Archive for the ‘Media’ Category


Eurovision predictions 2013 (Semi-Final 2)

In Eurovision,Linguistics,Media on May 16, 2013 by shaneheneghan Tagged: , ,

I got 8/10 on Tuesday so without further ado here are my predictions for tonight.

(oh and here’s a brief clip of each of the songs)

01. Latvia: A 90s rap with a Baltic twist. Yea, go ahead and pour yourself that drink.

02. San Marino: I like it. A lot better than her song last year and liked by other fans.

03. Macedonia: There is nothing about this song that stands out.

04. Azerbaijan: This song represents everything that is wrong with the contest today; a dull and formulaic American-style ballad with writers that may never have even visited Azerbaijan. Of course it will probably get through.

05. Finland: “I don’t think that I know ladies that would give you cuter babies” – Can’t help but love it. Hela Norden I Finalen jag tycker!

06 Malta: Go on then. God knows Malta want to win this more than most.

07. Bulgaria: I am possibly alone in liking this. It’s a maybe but I gotta draw the line somewhere.

08. Iceland. ICELANDIC!! FOR THE FIRST TIME SINCE 1997. Ahem. Excuse me. This is a very sweet song sung in one of Europe’s most beautiful languages. I want it in.

09. Greece It’s this year’s novelty meets ethnicy entry. Should make it.

10. Israel: Unremarkable ballad.

11. Armenia: The whole Caucuses can’t go through and I think will be left wanting.

12. Hungary. Well I like it. I’m taking a risk here and saying it will go through.

13. Norway: Easily the most contemporary of tonight’s entries and it should get in on that alone.

14. Albania: No more ethno-rock. Thank you.

15. Georgia: See Azerbaijan

16. Switzerland: Sending a multi-generational chapter of the Salvation Army to sing a mid-tempo Eurovision entry- nice move – more Swiss exceptionalism.

17. Romania: Techno falsetto. So no.



Eurovision predictions 2013 (Semi-Final 1)

In Culture,Eurovision,Media on May 14, 2013 by shaneheneghan Tagged: , , ,

My beloved Eurovision like many other European institutions before her finds herself in crisis it seems.  Turkey, Bosnia-Herzegovina, Portugal and Poland have all withdrawn leaving me unable to vote in a Eurovision song contest final for the first time since 1997. (Wstydź się, TVP!)

Bad timing means the contest falls smack bang in the middle of my second semester exams so I have neglected the faith a little this year.

On the plus side the withdrawls make this year’s semi-finals mathematically slightly easier to predict the finalists – with two semi-finals of 16 and 17 participants respectively. Can I do as well as last year when I predicted 17/20? –   Here’s a brief recap of tonight’s songs . My predictions for semi-final one are in bold below. Here we go.

 01 Austria: Catchy, positive, up-tempo and inoffensive. If she sings well she’s in.

02 Estonia: A repetitive sweet ballad in Estonian. She will be border line but she will be there.

03 Slovenia: Hmm… probably not.

04 Croatia: Nice ballad. I like their harmonisation but it doesn’t really stand out.

05: Denmark:  Another very safe song from Denmark. The Danes are in a phase of sending impeccably well produced if somewhat bland pop songs. It’s a decent entry don’t get me wrong. It will make the final but it has been over hyped a little. It’s not a winner.

06: Russia: I really hate it that the Russians of all people are singing something this Americanised- where on earth is Alla Pugacheva when you need her? That said, it’s not wise to bet against Russia getting into the final and it doesn’t sound like a hard song to sing so she should make it.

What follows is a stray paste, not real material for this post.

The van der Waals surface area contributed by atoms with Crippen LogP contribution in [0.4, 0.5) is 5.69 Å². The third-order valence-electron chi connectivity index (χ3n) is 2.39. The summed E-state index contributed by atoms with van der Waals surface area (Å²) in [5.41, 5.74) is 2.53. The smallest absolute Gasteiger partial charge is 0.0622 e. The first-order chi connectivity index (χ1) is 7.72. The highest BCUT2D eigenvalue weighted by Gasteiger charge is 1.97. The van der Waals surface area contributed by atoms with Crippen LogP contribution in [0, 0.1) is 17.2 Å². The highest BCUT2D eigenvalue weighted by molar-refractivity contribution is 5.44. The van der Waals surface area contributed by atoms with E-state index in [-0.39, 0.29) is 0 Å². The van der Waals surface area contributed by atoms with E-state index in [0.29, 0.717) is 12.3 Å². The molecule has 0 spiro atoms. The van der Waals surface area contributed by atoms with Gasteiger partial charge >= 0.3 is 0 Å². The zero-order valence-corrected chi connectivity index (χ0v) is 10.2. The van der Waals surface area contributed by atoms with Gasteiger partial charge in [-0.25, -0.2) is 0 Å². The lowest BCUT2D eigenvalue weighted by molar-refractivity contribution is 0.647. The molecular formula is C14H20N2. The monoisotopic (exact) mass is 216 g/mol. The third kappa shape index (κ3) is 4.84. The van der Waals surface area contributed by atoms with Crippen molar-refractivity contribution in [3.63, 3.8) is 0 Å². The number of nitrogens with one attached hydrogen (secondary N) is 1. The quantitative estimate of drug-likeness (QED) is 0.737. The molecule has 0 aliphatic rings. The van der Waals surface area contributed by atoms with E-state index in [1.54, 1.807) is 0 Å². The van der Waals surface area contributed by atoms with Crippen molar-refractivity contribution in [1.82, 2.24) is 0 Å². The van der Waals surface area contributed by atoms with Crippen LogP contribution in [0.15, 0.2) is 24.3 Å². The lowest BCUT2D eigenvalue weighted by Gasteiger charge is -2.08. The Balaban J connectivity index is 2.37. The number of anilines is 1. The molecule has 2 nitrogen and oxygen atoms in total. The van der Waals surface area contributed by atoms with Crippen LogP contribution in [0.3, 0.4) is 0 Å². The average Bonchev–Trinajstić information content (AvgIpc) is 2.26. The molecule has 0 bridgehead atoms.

07: Ukraine: They have spent rather a lot on promoting this song and I think it is catchy enough to make the final.

08: Netherlands: Definitely one of my favourites this year and it will certainly outclass pretty much everything else in this semi-final at least. Anouk should end the Dutch nine year wait to get back into the finals. I’ll cry if she doesn’t.

09:  Montenegro: What? Is this what has become of Balkan Turbo folk? Because if it is lads, ye can keep it.

10: Lithuania: Killers style ballad. Only worse.

11: Belarus: Its guilty pleasures like this that keep me as a Eurovision fan. Infectious, trashy, kitsch… just brilliant. Who want’s to go to a dictatorship next year?

12: Moldova: Inoffensive, rather dull ballad. Her frock will be the highlight of the performance.

13: Ireland: RTE sticks to the same tired formula of following Eurovision rather than leading it. So we have a dodgy knock-off of last year’s winner. That said I’m sure this will be presented and supported well.

14: Cyprus: I kinda like this but no one else seems to and to be fair I think we’ve had enough ballads.

15: Belgium: I like this. I think this might have a grey chance of making in the final this is the prediction I’m the least confident about. It’s a good song but mid-tempo songs rarely have it easy. We shall see.

16: Serbia: Well I guess we need something text book Balkan Eurovision don’t we?


Eurovision 2012 1st semi-final prediction

In Eurovision,Media on May 22, 2012 by shaneheneghan Tagged:

Ah, the annual botched exercises in quality control that are the Eurovision Song Contest semi finals – last year I successfully predicted 17 out of 20 succesful qualifying nations. Though bare in mind I completely overlooked the eventual winner, Azerbaijan. How will I do this year? Do read on!

(I am projecting those highlighted in bold to qualify.) 

You can see a brief 20 second preview of each song here.

01 Montenegro

I like this one as I am not entirely sure as to whether or not they are pulling the piss, but I doubt it will resonate enough to go through.

02 Iceland

Two gorgeous blondes singing a violin based song with a dramatic key change – not only will I be surprised if they don’t get through – I shall cry!

03 Greece

Greece can’t afford anything original this year so they’ve rehashed their entry from 2008 and are hoping for the best. Infectious enough to go through though.

04 Latvia

And Latvia can’t afford a lyricist it seems.

05 Albania

A good old-fashioned Balkan ballad with a strong singer. Would love to see this get in, but I reckon it’s only a maybe.

06 Romania

Juvinelle and infectious and probably getting in. Are you happy now, Svante?

07 Switzerland

Over caffeinated Coldplay

08. Belgium

Heard this a few times on the radio here – she has great voice but a forgettable song.

09. Finland

Alskar Svenska! I want this in the Final. It’s a bit too slow though.

10 Israel

Oh you’re just being annoying.

11 San Marino

Only a matter of time before there was a Eurovision song written about facebook. All this does is remind us that San Marino are just here to make up the numbers.

12. Cyprus

All the euroqueens love this. I am unoffended by it. Let’s leave it at that.

13. Denmark

A good song, but far from adventurous, (well, this is Denmark we’re talking about)

14. Russia

Yes, yes, the Babushki are cute and all; and all the publicity they’ve gotten plus all of Russia’s terrified neighbours will ensure this festering turd of a song makes it to Saturday.

15. Hungary

Yea go on then.

16. Austria

If you’re gonna have a novelty song you should at least make it as offensive as possible.